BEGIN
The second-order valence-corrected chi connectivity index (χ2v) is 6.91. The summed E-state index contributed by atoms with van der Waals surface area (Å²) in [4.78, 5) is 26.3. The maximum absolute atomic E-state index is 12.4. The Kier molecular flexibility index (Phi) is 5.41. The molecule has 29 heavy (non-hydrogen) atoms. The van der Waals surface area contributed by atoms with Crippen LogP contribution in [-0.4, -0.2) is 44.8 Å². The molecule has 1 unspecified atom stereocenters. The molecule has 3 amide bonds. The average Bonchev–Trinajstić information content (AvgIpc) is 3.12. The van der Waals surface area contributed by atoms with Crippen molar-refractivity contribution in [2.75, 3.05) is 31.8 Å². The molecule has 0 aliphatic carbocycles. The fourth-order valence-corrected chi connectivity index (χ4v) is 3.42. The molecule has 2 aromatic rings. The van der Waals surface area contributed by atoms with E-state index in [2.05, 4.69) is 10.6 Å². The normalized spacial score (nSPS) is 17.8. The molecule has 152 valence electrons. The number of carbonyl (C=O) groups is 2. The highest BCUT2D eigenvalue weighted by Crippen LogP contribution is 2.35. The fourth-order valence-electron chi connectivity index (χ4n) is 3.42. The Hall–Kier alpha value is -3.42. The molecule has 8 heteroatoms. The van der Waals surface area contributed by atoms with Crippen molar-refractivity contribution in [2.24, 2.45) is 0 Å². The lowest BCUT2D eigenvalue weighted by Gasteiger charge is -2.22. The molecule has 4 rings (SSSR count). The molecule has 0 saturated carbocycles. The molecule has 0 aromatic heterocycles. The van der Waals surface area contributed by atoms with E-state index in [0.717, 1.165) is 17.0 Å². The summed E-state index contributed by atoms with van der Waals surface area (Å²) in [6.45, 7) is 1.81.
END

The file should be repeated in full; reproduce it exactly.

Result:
The second-order valence-corrected chi connectivity index (χ2v) is 6.91. The summed E-state index contributed by atoms with van der Waals surface area (Å²) in [4.78, 5) is 26.3. The maximum absolute atomic E-state index is 12.4. The Kier molecular flexibility index (Phi) is 5.41. The molecule has 29 heavy (non-hydrogen) atoms. The van der Waals surface area contributed by atoms with Crippen LogP contribution in [-0.4, -0.2) is 44.8 Å². The molecule has 1 unspecified atom stereocenters. The molecule has 3 amide bonds. The average Bonchev–Trinajstić information content (AvgIpc) is 3.12. The van der Waals surface area contributed by atoms with Crippen molar-refractivity contribution in [2.75, 3.05) is 31.8 Å². The molecule has 0 aliphatic carbocycles. The fourth-order valence-corrected chi connectivity index (χ4v) is 3.42. The molecule has 2 aromatic rings. The van der Waals surface area contributed by atoms with E-state index in [2.05, 4.69) is 10.6 Å². The normalized spacial score (nSPS) is 17.8. The molecule has 152 valence electrons. The number of carbonyl (C=O) groups is 2. The highest BCUT2D eigenvalue weighted by Crippen LogP contribution is 2.35. The fourth-order valence-electron chi connectivity index (χ4n) is 3.42. The Hall–Kier alpha value is -3.42. The molecule has 8 heteroatoms. The van der Waals surface area contributed by atoms with Crippen molar-refractivity contribution in [2.24, 2.45) is 0 Å². The lowest BCUT2D eigenvalue weighted by Gasteiger charge is -2.22. The molecule has 4 rings (SSSR count). The molecule has 0 saturated carbocycles. The molecule has 0 aromatic heterocycles. The van der Waals surface area contributed by atoms with E-state index in [0.717, 1.165) is 17.0 Å². The summed E-state index contributed by atoms with van der Waals surface area (Å²) in [6.45, 7) is 1.81.